The only S&P/ASX 20 Company expecting a decline in FY19 was Telstra, which had previously flagged difficulties as part of a market update in June 2018.
EBITDA and NPAT were the preferred financial guidance metric (40%)
Of companies providing financial guidance, 51% came in the form of EBITDA , NPAT or EBIT down from February’s figure of 55%.
All companies in the Energy, Materials and Telecommunications Service that chose to use a financial metric to give guidance did so with EBIT, EBITDA or NPAT. Other sectors that provide the majority of guidance using these metrics were Consumer Discretionary (83%), Healthcare (73%), Utilities (63%), Consumer Staples (50%) and Information Technology (50%).
Only 10% of Real Estate companies (largely REITs) chose to use one of these three metrics, instead preferring to use DPS (Dividend Per Share) or FFO (Funds From Operations).
Not all guidance was given using a financial metric
There was an increase in the number of companies giving guidance using non-financial metrics, i.e. performance metrics, such as total production or ‘operational results’ (20% of guidance provided).
The largest providers of non-financial related guidance were the Materials sector, with 68% of the guidance provided being non-financial, and the Energy Sectors, with 67%.
Non-Financial guidance was often qualitative, e.g.
‘Directors anticipate FY19 will show a continuing improvement in operational results.’
Larger companies gave qualitative guidance
In line with our observations from the February Reporting Season, constituents of the S&P/ASX 20 gave qualitative guidance more than Ex-20 companies, and also tended to give outlook on a segment by segment basis. This is likely reflective of their relatively complex structures.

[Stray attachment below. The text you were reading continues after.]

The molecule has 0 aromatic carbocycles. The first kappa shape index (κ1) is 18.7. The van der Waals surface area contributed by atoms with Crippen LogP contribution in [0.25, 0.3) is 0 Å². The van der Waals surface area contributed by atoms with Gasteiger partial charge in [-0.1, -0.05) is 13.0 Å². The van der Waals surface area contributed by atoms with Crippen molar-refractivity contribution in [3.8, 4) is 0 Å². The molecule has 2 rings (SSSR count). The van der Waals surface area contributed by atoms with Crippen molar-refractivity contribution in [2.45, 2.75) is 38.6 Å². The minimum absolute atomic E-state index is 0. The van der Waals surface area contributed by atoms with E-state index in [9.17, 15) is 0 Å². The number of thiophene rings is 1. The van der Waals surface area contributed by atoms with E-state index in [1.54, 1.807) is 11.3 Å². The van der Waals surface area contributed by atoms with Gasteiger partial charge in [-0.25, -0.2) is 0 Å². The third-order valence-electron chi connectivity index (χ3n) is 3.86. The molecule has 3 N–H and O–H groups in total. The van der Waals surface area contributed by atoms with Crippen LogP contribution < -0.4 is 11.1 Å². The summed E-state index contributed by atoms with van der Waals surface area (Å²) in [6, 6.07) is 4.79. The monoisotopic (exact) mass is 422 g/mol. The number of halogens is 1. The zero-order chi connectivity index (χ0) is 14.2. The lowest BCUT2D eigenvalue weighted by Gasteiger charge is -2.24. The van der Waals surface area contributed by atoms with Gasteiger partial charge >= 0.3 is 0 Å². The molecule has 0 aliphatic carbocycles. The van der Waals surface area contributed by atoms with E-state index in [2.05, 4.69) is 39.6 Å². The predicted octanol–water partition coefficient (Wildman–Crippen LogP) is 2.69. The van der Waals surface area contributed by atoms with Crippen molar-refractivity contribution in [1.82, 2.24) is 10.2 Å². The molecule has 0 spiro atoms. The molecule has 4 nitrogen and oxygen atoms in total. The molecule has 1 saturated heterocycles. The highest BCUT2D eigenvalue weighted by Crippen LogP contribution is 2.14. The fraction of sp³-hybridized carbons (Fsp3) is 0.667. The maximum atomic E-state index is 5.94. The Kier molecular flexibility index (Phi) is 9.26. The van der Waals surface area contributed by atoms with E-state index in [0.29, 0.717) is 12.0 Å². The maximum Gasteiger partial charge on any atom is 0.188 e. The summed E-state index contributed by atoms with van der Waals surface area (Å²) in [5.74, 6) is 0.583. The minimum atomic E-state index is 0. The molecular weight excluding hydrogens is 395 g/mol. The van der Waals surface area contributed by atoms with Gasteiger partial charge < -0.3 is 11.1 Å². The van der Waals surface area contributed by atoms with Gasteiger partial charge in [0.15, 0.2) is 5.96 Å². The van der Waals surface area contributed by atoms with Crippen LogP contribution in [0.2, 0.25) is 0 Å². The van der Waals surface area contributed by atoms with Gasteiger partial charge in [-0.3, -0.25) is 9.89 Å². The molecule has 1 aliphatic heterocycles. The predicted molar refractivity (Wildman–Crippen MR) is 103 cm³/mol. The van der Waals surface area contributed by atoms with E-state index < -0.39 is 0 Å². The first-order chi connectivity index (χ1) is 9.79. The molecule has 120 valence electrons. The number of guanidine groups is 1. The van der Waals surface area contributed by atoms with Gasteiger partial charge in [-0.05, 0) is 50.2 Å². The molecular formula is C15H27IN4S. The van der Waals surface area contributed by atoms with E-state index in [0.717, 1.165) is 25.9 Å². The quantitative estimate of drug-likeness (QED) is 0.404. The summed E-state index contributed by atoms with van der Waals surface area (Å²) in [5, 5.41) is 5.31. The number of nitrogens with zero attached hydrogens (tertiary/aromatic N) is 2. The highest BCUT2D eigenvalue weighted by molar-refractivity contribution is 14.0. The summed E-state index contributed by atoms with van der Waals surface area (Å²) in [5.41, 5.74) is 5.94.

Note: Each company is counted only in its ‘top’ index
Qualitative guidance needs to add value
Qualitative guidance adds the most value when it clearly gives a clear indication of expectations or dives details of external factors that may impact on earnings. In a continuation of a previously observed trend, however, much of the qualitative feedback provided during the August reporting season was non-specific, giving only a general overview of expectations.
In some instances, qualitative guidance was limited to an overview of sentiment at Board and senior management level, e.g.
‘The Board shares my confidence in our ability to continue to deliver sales and profit growth in the coming year.’
or broad statements around short term earnings, e.g
‘FY19 underling profit will continue to reflect ongoing input-cost inflation and other cost challenges. Operational initiatives expected to progressively deliver efficiencies and earnings benefits over the medium term.’
High level qualitative guidance that references sentiment and broader macro-economic impacts on a company’s performance may need to be supported with guidance on specific financial or performance metrics if it is to make a meaningful contribution to an investor’s decision making process.